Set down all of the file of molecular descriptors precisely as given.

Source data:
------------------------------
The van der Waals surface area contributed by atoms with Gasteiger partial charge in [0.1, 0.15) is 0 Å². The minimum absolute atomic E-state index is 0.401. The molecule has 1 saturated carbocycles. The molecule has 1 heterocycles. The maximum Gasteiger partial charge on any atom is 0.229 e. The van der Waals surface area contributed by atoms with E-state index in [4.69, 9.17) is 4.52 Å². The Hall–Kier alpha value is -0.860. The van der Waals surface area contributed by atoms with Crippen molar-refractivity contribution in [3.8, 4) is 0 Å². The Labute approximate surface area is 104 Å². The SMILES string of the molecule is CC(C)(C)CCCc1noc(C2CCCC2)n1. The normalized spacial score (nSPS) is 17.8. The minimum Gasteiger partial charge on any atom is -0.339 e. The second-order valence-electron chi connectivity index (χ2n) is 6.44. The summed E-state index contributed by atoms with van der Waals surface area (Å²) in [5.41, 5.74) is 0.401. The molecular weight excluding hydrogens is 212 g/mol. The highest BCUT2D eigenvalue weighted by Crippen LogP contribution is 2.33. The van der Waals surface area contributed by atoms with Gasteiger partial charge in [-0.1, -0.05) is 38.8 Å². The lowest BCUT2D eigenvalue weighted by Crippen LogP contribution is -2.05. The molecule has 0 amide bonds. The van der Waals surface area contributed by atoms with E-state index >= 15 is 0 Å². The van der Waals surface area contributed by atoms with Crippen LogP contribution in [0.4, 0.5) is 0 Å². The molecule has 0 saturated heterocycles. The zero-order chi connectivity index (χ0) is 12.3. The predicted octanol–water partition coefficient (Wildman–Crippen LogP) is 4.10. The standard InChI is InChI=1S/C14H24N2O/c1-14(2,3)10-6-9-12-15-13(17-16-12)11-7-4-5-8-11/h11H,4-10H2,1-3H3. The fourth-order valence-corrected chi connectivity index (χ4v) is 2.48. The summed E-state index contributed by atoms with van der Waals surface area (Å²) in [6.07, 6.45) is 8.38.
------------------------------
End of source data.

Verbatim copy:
The van der Waals surface area contributed by atoms with Gasteiger partial charge in [0.1, 0.15) is 0 Å². The minimum absolute atomic E-state index is 0.401. The molecule has 1 saturated carbocycles. The molecule has 1 heterocycles. The maximum Gasteiger partial charge on any atom is 0.229 e. The van der Waals surface area contributed by atoms with E-state index in [4.69, 9.17) is 4.52 Å². The Hall–Kier alpha value is -0.860. The van der Waals surface area contributed by atoms with Crippen molar-refractivity contribution in [3.8, 4) is 0 Å². The Labute approximate surface area is 104 Å². The SMILES string of the molecule is CC(C)(C)CCCc1noc(C2CCCC2)n1. The normalized spacial score (nSPS) is 17.8. The minimum Gasteiger partial charge on any atom is -0.339 e. The second-order valence-electron chi connectivity index (χ2n) is 6.44. The summed E-state index contributed by atoms with van der Waals surface area (Å²) in [5.41, 5.74) is 0.401. The molecular weight excluding hydrogens is 212 g/mol. The highest BCUT2D eigenvalue weighted by Crippen LogP contribution is 2.33. The van der Waals surface area contributed by atoms with Gasteiger partial charge in [-0.1, -0.05) is 38.8 Å². The lowest BCUT2D eigenvalue weighted by Crippen LogP contribution is -2.05. The molecule has 0 amide bonds. The van der Waals surface area contributed by atoms with E-state index >= 15 is 0 Å². The van der Waals surface area contributed by atoms with Crippen LogP contribution in [0.4, 0.5) is 0 Å². The molecule has 0 saturated heterocycles. The zero-order chi connectivity index (χ0) is 12.3. The predicted octanol–water partition coefficient (Wildman–Crippen LogP) is 4.10. The standard InChI is InChI=1S/C14H24N2O/c1-14(2,3)10-6-9-12-15-13(17-16-12)11-7-4-5-8-11/h11H,4-10H2,1-3H3. The fourth-order valence-corrected chi connectivity index (χ4v) is 2.48. The summed E-state index contributed by atoms with van der Waals surface area (Å²) in [6.07, 6.45) is 8.38.